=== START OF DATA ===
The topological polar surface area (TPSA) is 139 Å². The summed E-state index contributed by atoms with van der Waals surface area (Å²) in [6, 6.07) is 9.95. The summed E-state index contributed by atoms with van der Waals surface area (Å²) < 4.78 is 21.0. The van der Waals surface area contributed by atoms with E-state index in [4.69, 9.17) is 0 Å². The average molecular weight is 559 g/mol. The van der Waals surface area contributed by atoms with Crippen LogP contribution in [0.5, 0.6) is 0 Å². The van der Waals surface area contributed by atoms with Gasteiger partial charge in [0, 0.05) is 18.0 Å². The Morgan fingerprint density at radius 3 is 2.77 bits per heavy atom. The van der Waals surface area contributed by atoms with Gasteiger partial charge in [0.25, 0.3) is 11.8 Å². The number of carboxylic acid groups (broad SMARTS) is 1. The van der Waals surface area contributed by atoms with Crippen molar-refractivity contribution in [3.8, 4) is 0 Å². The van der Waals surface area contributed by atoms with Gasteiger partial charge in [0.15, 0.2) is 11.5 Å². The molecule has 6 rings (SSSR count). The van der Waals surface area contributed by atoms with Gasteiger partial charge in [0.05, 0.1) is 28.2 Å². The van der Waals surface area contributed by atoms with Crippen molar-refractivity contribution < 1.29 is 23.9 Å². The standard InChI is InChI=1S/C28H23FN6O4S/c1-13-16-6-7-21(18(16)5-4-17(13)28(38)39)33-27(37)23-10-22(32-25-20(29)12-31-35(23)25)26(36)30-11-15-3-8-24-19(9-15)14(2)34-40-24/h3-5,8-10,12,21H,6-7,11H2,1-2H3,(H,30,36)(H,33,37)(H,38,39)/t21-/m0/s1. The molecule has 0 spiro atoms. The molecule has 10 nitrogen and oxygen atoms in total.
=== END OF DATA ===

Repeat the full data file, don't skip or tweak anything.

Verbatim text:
The topological polar surface area (TPSA) is 139 Å². The summed E-state index contributed by atoms with van der Waals surface area (Å²) in [6, 6.07) is 9.95. The summed E-state index contributed by atoms with van der Waals surface area (Å²) < 4.78 is 21.0. The van der Waals surface area contributed by atoms with E-state index in [4.69, 9.17) is 0 Å². The average molecular weight is 559 g/mol. The van der Waals surface area contributed by atoms with Crippen LogP contribution in [0.5, 0.6) is 0 Å². The van der Waals surface area contributed by atoms with Gasteiger partial charge in [0, 0.05) is 18.0 Å². The Morgan fingerprint density at radius 3 is 2.77 bits per heavy atom. The van der Waals surface area contributed by atoms with Gasteiger partial charge in [0.25, 0.3) is 11.8 Å². The number of carboxylic acid groups (broad SMARTS) is 1. The van der Waals surface area contributed by atoms with Crippen molar-refractivity contribution in [3.8, 4) is 0 Å². The van der Waals surface area contributed by atoms with Gasteiger partial charge in [0.15, 0.2) is 11.5 Å². The molecule has 6 rings (SSSR count). The van der Waals surface area contributed by atoms with Gasteiger partial charge in [0.05, 0.1) is 28.2 Å². The van der Waals surface area contributed by atoms with Crippen molar-refractivity contribution < 1.29 is 23.9 Å². The standard InChI is InChI=1S/C28H23FN6O4S/c1-13-16-6-7-21(18(16)5-4-17(13)28(38)39)33-27(37)23-10-22(32-25-20(29)12-31-35(23)25)26(36)30-11-15-3-8-24-19(9-15)14(2)34-40-24/h3-5,8-10,12,21H,6-7,11H2,1-2H3,(H,30,36)(H,33,37)(H,38,39)/t21-/m0/s1. The molecule has 0 spiro atoms. The molecule has 10 nitrogen and oxygen atoms in total.